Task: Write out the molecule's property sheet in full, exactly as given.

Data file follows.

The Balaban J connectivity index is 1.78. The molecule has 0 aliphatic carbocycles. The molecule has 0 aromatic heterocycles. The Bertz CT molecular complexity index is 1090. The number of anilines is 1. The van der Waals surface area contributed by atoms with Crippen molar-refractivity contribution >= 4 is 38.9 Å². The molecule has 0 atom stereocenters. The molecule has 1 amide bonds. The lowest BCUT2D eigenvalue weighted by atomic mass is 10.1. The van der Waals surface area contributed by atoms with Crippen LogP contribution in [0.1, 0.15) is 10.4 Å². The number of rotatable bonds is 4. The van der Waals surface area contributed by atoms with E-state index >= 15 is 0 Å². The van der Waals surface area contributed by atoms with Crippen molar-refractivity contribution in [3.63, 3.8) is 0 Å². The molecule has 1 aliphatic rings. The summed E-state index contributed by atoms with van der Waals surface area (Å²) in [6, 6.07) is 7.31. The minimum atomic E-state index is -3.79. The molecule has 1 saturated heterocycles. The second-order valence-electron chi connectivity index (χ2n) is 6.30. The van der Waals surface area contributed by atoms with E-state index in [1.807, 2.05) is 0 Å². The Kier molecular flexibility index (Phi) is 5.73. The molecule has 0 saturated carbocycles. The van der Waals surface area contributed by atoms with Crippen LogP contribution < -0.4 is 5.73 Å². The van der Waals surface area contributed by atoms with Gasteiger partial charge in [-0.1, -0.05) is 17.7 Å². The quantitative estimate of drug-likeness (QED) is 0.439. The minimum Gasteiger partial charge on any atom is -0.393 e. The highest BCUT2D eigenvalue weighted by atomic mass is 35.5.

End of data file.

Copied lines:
The Balaban J connectivity index is 1.78. The molecule has 0 aliphatic carbocycles. The molecule has 0 aromatic heterocycles. The Bertz CT molecular complexity index is 1090. The number of anilines is 1. The van der Waals surface area contributed by atoms with Crippen molar-refractivity contribution >= 4 is 38.9 Å². The molecule has 0 atom stereocenters. The molecule has 1 amide bonds. The lowest BCUT2D eigenvalue weighted by atomic mass is 10.1. The van der Waals surface area contributed by atoms with Crippen LogP contribution in [0.1, 0.15) is 10.4 Å². The number of rotatable bonds is 4. The van der Waals surface area contributed by atoms with E-state index >= 15 is 0 Å². The van der Waals surface area contributed by atoms with Crippen molar-refractivity contribution in [3.63, 3.8) is 0 Å². The molecule has 1 aliphatic rings. The summed E-state index contributed by atoms with van der Waals surface area (Å²) in [6, 6.07) is 7.31. The minimum atomic E-state index is -3.79. The molecule has 1 saturated heterocycles. The second-order valence-electron chi connectivity index (χ2n) is 6.30. The van der Waals surface area contributed by atoms with E-state index in [1.807, 2.05) is 0 Å². The Kier molecular flexibility index (Phi) is 5.73. The molecule has 0 saturated carbocycles. The van der Waals surface area contributed by atoms with Crippen LogP contribution < -0.4 is 5.73 Å². The van der Waals surface area contributed by atoms with Gasteiger partial charge in [-0.1, -0.05) is 17.7 Å². The quantitative estimate of drug-likeness (QED) is 0.439. The minimum Gasteiger partial charge on any atom is -0.393 e. The highest BCUT2D eigenvalue weighted by atomic mass is 35.5.